Yeah, it’s definitely not a good feeling what they’re doing in that regard, but that’s why I’m, you know, I’m bringing it up on the show is to just make people as aware as they can, you know, better to spend a couple 100 bucks to be in control of that. It’s a good thing to do as well. Sure. I do believe that it’s a good thing to do. But, like you said, not at the expense of, you know, ruining someone’s business or, you know, hitting them with a 10,000 $20,000 You know, Bill for, you know, not having some kind of compliance on their site. You know, for most websites, there’s simple plugins like you mentioned, that can either that or that can help you get that done. And that’s something that we did last year, just across our sites that we work with, you know, we built our own brands and just making sure that they were compliant, I think it’s the same thing, as, you know, if you’re in real estate and rentals or in any other business, like you’re exposed, and in the web, there’s just not, it’s still so Wild West, that, you know, there’s not a lot of thought leadership, like even this podcast, this episode, what we’re talking about online, like selling online, legally, and what that looks like, there’s not a lot of content out there that saying, Hey, these are some of the pitfalls you can fall into. Because it hasn’t happened to that many people yet. You know, having insurance on your products is another one, let’s talk about that. Just like at what level of a small business, a little maker selling with an Etsy shop or a website or on Amazon, you know, what do you really need to be doing or thinking about to protect yourself with your products? You know, we’ve all heard about someone getting sued, like McDonald’s getting sued for hot coffee, you know, it’s hot coffee, you know? Was the label not big enough? Like, what was that about? And you can think about your products and be like, Well, how is anyone going to hurt themselves with the phone case, or, or this or that, but there are certain things you need to think about. If you’re really trying to build a brand online and sell to protect yourself? Do you know, like some of the thresholds for like, when you need insurance on your business as an online business? Like what threshold that looks like?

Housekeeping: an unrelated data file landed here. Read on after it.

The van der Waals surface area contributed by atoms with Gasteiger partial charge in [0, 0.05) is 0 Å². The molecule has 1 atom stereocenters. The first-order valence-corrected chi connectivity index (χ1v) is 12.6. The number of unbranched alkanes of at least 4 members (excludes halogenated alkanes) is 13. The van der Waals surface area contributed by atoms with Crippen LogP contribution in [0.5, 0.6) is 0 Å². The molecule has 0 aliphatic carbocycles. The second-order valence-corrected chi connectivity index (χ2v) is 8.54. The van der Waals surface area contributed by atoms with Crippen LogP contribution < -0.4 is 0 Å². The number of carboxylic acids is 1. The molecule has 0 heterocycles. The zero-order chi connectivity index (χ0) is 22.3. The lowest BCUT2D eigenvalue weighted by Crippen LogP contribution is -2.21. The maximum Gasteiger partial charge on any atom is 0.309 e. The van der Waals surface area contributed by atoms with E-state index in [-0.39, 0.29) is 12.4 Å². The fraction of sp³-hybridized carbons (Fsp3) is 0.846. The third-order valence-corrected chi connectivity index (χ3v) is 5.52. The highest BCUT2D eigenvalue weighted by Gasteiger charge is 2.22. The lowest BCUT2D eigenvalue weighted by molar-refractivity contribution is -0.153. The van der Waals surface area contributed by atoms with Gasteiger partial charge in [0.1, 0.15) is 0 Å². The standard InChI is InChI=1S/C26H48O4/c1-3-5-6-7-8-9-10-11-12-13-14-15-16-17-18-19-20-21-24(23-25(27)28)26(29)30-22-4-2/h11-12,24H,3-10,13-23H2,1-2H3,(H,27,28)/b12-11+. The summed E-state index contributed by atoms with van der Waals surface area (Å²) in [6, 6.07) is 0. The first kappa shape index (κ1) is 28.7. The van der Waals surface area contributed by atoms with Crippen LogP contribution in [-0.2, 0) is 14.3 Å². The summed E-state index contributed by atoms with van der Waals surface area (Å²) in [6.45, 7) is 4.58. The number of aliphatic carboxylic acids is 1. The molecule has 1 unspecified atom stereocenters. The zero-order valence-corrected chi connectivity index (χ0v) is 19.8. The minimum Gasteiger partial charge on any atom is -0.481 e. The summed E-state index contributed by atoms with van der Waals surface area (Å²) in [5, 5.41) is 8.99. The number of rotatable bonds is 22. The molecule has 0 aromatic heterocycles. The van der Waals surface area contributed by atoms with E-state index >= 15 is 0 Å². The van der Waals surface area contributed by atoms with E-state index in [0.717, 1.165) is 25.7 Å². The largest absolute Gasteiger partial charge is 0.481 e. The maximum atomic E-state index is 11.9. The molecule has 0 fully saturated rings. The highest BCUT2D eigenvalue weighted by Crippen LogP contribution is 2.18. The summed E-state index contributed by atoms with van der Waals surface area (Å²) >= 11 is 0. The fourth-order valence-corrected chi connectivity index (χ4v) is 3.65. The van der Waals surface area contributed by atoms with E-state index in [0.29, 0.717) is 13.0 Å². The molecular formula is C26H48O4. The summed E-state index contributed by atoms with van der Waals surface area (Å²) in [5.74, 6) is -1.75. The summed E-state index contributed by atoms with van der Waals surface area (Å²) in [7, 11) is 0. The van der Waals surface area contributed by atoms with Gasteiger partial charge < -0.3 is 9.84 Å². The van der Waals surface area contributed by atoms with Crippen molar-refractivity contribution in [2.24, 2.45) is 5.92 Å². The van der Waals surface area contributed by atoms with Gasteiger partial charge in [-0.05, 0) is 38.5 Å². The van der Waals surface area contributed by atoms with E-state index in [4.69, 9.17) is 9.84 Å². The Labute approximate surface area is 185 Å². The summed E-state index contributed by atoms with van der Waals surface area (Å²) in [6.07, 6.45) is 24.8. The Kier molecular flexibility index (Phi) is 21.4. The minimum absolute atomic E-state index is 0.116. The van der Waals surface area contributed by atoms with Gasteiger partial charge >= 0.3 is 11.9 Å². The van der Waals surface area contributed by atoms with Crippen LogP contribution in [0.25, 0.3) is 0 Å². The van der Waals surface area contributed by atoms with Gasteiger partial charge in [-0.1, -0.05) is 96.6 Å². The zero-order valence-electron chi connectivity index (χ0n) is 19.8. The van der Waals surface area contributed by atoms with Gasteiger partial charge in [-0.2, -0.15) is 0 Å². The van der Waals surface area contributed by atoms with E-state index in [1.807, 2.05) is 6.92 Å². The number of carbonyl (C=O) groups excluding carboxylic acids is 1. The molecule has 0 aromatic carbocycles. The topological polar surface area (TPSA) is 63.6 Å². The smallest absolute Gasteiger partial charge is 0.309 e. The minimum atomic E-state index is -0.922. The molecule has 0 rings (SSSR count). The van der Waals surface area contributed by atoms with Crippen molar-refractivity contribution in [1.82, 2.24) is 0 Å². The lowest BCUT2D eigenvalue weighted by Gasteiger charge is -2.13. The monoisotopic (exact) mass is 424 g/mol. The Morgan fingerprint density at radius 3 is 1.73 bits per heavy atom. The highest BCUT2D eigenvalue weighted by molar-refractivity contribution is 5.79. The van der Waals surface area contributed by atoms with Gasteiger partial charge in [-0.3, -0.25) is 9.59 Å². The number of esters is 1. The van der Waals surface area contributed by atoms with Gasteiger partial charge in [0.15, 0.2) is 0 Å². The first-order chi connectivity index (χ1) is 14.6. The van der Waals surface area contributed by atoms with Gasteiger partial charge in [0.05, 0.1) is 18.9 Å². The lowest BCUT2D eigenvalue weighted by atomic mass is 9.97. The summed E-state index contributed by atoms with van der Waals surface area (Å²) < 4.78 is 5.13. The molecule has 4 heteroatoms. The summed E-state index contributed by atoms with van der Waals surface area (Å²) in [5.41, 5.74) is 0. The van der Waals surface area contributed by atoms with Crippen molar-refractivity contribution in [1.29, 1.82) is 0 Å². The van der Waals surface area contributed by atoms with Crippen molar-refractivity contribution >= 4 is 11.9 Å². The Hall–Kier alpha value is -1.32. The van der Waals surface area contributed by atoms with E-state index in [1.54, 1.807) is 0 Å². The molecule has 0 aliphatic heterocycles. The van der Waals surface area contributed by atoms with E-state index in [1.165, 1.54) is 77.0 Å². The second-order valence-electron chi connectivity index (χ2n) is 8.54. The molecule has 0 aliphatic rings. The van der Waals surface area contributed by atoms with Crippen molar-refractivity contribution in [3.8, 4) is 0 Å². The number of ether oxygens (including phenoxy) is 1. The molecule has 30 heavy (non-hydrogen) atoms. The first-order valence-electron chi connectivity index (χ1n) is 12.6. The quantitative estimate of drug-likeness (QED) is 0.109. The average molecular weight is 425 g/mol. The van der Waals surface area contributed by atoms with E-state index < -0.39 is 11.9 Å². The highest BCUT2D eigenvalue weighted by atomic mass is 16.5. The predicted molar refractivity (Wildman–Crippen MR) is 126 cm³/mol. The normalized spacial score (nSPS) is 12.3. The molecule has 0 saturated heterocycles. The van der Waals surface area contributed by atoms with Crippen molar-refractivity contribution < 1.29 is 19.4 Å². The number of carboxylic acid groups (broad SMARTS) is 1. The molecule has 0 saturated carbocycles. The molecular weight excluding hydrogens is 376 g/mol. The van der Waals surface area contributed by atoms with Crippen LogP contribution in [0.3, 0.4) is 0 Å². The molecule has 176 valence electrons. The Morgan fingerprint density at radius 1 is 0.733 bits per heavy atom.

Russell Anderson 16:30
Yeah, that’s an interesting question. I don’t know, if there’s like a specific number at which you cross the threshold of I should go get insurance. But I think there’s a way of thinking about this. So when you start a business, presumably, you should form some form of, you know, limited liability company, whether that is an LLC for, you know, a more formal Corporation. And, you know, basically, what you do is you put your, your business in the LLC, or the corporation, and you basically say, These are the assets that are tied to this business. And if there’s a claim, these are the assets you can go after, right, and so by doing that, you kind of build a certain amount of insurance in the first place. And then obviously, you hope that your business will grow and expand. And you know, when it’s big enough that it justifies spending the money on the insurance premiums, because you wouldn’t want to lose all the things that you’ve now put in this box. That is, you know, your company, you know, that’s really where that threshold, you know, kicks over. And so, I’m not exactly sure what the premiums are on, you know, products, liability insurance, but let’s say they’re, like 10, grand, you know, or something like that for a small business that, you know, sells enough units to make a difference. You know, if your business is worth, you know, $300,000 a year, absolutely, you should be spending the 10 Grand on the products liability insurance to, you know, make sure that you can control that risk. If on the other hand, it’s 10 grand versus 10 grand, then you’re probably not in that equation. Yeah. Right.